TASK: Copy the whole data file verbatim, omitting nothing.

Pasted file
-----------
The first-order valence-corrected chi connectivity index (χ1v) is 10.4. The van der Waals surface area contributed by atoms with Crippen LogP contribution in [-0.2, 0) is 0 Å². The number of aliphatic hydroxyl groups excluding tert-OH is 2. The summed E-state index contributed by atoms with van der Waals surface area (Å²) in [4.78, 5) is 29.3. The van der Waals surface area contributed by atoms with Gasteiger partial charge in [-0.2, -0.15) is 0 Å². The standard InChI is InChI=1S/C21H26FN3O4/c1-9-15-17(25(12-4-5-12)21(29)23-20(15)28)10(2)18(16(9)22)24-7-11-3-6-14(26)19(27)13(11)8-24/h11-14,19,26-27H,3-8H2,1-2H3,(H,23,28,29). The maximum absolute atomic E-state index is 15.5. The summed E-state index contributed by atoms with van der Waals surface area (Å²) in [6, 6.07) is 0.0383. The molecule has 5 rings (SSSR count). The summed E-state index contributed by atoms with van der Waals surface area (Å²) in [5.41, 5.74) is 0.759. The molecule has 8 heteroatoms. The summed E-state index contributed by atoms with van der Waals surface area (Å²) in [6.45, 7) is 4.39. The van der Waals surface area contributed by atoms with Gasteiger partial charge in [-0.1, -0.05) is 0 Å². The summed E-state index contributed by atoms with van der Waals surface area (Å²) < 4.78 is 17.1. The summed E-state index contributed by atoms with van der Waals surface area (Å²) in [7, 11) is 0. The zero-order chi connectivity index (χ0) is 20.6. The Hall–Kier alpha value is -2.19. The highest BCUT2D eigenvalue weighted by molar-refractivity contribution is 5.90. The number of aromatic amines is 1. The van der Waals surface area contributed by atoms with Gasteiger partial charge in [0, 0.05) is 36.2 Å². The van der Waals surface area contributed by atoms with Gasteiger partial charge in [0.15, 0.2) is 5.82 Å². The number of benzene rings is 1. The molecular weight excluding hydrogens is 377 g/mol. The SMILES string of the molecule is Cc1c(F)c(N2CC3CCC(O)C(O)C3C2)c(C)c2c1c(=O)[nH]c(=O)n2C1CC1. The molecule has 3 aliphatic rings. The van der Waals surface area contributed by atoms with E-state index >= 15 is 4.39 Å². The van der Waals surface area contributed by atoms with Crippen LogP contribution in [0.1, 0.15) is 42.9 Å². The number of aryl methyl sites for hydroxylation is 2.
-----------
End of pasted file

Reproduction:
The first-order valence-corrected chi connectivity index (χ1v) is 10.4. The van der Waals surface area contributed by atoms with Crippen LogP contribution in [-0.2, 0) is 0 Å². The number of aliphatic hydroxyl groups excluding tert-OH is 2. The summed E-state index contributed by atoms with van der Waals surface area (Å²) in [4.78, 5) is 29.3. The van der Waals surface area contributed by atoms with Gasteiger partial charge in [-0.2, -0.15) is 0 Å². The standard InChI is InChI=1S/C21H26FN3O4/c1-9-15-17(25(12-4-5-12)21(29)23-20(15)28)10(2)18(16(9)22)24-7-11-3-6-14(26)19(27)13(11)8-24/h11-14,19,26-27H,3-8H2,1-2H3,(H,23,28,29). The maximum absolute atomic E-state index is 15.5. The summed E-state index contributed by atoms with van der Waals surface area (Å²) in [6, 6.07) is 0.0383. The molecule has 5 rings (SSSR count). The summed E-state index contributed by atoms with van der Waals surface area (Å²) in [5.41, 5.74) is 0.759. The molecule has 8 heteroatoms. The summed E-state index contributed by atoms with van der Waals surface area (Å²) in [6.45, 7) is 4.39. The van der Waals surface area contributed by atoms with Gasteiger partial charge in [-0.1, -0.05) is 0 Å². The summed E-state index contributed by atoms with van der Waals surface area (Å²) < 4.78 is 17.1. The summed E-state index contributed by atoms with van der Waals surface area (Å²) in [7, 11) is 0. The zero-order chi connectivity index (χ0) is 20.6. The Hall–Kier alpha value is -2.19. The highest BCUT2D eigenvalue weighted by molar-refractivity contribution is 5.90. The number of aromatic amines is 1. The van der Waals surface area contributed by atoms with Gasteiger partial charge in [0, 0.05) is 36.2 Å². The van der Waals surface area contributed by atoms with Gasteiger partial charge in [0.15, 0.2) is 5.82 Å². The number of benzene rings is 1. The molecular weight excluding hydrogens is 377 g/mol. The SMILES string of the molecule is Cc1c(F)c(N2CC3CCC(O)C(O)C3C2)c(C)c2c1c(=O)[nH]c(=O)n2C1CC1. The molecule has 3 aliphatic rings. The van der Waals surface area contributed by atoms with E-state index >= 15 is 4.39 Å². The van der Waals surface area contributed by atoms with Crippen LogP contribution in [0.1, 0.15) is 42.9 Å². The number of aryl methyl sites for hydroxylation is 2.